To What Extent Is Religion Essential To Society?

2516 words - 10 pages

As religion heads closer to extinction, shown by the steady global increase of those claiming no religious affiliation (Palmer; Abrams), the question of whether religion is crucial to a harmonious and progressive civilization is posed. With the implementation of basic human rights, the necessity of religion to be the basis of a moral code becomes ever redundant. Low prevalence of atheism correlates with nations that are categorized by low degrees of social and economic security. Conversely, strong correlations between lack of religion and prosperity have (The Atheist Scholar). Thus, prosperous nations are becoming increasingly secular based on the driver of prosperity and away from faith-based norms. Religion’s dominant function as a societal safety net becomes unnecessary because socio-economic prosperity typically results in a decline of religion’s social significance. However, it seems no culture has been without religion in one state or another as a result of our physiological craving for justification of the world in which we live. How will religion maintain its relevance as a method of explanation in a world when Science is able to debunk religious myths? Nonetheless, growth of modern society is arguably wavered by religion’s ignorance of factual based findings, replacing doubt with unsubstantiated corroboration. Furthermore, the findings that state more than half of people under 50 think religion isn’t important (Evans), demonstrates a shift in importance of religion by successive generations; this will persist unless religious institutions display tolerance of society’s current values. This report will explore the essentiality of religion to our modern society.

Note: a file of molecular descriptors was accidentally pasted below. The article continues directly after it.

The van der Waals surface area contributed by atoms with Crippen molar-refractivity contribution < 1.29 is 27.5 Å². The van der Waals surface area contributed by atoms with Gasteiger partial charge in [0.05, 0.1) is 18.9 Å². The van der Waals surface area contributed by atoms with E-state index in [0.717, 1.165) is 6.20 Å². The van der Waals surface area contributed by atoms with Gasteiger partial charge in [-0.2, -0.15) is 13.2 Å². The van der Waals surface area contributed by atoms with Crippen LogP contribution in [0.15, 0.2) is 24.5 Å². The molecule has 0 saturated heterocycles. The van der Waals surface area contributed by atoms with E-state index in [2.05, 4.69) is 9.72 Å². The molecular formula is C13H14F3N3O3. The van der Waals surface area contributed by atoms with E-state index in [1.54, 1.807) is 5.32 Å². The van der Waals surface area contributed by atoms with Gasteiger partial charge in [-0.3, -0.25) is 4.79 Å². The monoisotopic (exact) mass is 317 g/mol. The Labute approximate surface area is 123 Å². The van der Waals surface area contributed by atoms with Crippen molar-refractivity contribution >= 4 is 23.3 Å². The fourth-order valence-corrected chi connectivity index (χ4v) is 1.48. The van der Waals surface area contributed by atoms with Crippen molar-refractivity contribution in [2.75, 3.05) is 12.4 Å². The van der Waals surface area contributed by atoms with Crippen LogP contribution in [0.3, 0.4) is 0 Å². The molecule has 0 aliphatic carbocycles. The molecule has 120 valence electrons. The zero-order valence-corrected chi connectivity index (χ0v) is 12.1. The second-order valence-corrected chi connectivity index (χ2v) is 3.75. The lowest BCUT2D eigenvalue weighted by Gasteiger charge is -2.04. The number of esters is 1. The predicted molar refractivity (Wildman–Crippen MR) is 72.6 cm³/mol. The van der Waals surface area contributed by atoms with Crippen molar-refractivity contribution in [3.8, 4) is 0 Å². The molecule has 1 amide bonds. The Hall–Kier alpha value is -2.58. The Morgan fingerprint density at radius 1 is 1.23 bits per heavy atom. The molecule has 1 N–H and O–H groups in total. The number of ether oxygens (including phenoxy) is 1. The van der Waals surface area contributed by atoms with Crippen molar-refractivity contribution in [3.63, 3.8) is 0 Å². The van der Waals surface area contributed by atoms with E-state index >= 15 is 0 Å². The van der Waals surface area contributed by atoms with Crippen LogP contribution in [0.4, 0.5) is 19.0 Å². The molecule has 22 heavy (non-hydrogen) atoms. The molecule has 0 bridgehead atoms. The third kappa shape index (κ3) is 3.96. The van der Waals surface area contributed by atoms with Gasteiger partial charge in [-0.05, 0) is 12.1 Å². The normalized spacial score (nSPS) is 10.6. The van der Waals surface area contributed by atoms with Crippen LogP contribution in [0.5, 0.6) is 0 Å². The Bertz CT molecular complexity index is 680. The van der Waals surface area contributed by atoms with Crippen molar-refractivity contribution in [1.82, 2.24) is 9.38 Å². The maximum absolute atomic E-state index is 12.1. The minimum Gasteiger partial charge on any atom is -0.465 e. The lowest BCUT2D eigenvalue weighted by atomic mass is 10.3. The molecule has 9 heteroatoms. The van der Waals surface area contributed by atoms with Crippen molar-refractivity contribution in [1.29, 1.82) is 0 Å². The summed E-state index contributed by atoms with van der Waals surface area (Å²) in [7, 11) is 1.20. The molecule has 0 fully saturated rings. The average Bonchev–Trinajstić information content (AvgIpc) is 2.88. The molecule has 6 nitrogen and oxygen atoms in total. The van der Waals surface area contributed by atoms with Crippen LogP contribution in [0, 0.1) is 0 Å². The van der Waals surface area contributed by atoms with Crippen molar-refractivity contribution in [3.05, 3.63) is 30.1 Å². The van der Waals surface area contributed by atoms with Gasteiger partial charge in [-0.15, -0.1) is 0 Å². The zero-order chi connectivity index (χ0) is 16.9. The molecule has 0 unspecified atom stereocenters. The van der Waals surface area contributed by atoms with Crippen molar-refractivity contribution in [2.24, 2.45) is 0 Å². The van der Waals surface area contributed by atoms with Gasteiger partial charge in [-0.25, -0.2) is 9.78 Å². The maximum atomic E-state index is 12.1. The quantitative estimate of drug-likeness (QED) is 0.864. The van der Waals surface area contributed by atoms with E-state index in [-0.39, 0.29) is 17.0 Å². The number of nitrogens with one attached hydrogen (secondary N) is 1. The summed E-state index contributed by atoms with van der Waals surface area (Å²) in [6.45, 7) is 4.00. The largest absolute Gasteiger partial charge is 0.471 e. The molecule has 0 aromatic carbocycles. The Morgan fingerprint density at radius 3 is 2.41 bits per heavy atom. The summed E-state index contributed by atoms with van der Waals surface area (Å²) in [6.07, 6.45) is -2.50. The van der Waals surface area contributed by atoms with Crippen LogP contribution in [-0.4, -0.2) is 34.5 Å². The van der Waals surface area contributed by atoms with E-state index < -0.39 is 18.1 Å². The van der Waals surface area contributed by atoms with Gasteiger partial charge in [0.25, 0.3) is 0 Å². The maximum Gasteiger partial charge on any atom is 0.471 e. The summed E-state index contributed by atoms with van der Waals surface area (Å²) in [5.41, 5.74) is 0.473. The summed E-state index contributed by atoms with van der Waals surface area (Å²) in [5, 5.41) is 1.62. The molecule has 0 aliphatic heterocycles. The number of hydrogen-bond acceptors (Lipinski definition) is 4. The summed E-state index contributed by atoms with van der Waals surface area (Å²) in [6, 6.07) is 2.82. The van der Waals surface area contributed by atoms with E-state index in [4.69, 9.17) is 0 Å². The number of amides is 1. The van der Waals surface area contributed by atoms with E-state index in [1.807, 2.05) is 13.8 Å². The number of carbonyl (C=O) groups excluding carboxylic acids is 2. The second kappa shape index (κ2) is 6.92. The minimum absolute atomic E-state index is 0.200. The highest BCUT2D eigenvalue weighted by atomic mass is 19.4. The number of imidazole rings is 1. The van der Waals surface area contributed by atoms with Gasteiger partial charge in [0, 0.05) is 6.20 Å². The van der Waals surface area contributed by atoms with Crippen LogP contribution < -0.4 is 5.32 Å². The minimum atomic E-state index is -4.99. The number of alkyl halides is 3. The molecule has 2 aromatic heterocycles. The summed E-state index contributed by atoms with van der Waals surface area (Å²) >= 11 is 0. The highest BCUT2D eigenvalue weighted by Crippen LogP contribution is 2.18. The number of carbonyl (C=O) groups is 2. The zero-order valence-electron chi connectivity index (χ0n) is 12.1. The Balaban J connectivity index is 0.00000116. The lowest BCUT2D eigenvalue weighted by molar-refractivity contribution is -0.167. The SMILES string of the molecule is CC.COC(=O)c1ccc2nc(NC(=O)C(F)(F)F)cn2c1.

Global Perspectives
The emanation of spirituality is attributed to a latent connection to the world beyond our immediate perception. Moral societies require basic ethical requirements as guidance due to intellectual capacities of society advancing quicker than it’s moral sensibilities. Morality is a product of efficient communal living, thus its concept is subjected to cultural influences, which provoke profound changes as society progresses. Arguments stating that religion is essential to society as it is the basis of these moral standards become redundant upon reflection; history is replete with the repudiation of morality even after the establishment of the Christian doctrine for example. A steep rise in the number of laws has been seen recently, as modes of religious control to pacify populations become redundant (Prynne). Advances in science, a more intrusive legal system, and human rights laws have become the basic standard of public amenity for educated modern man.

The USA’s first amendment states religious freedom is a right, but stresses the importance of separation of church and state, causing conflicting opinions regarding the essentiality of religion. With 75% of the population regarding themselves as Christian (See Table 1), only 9% state that religion...

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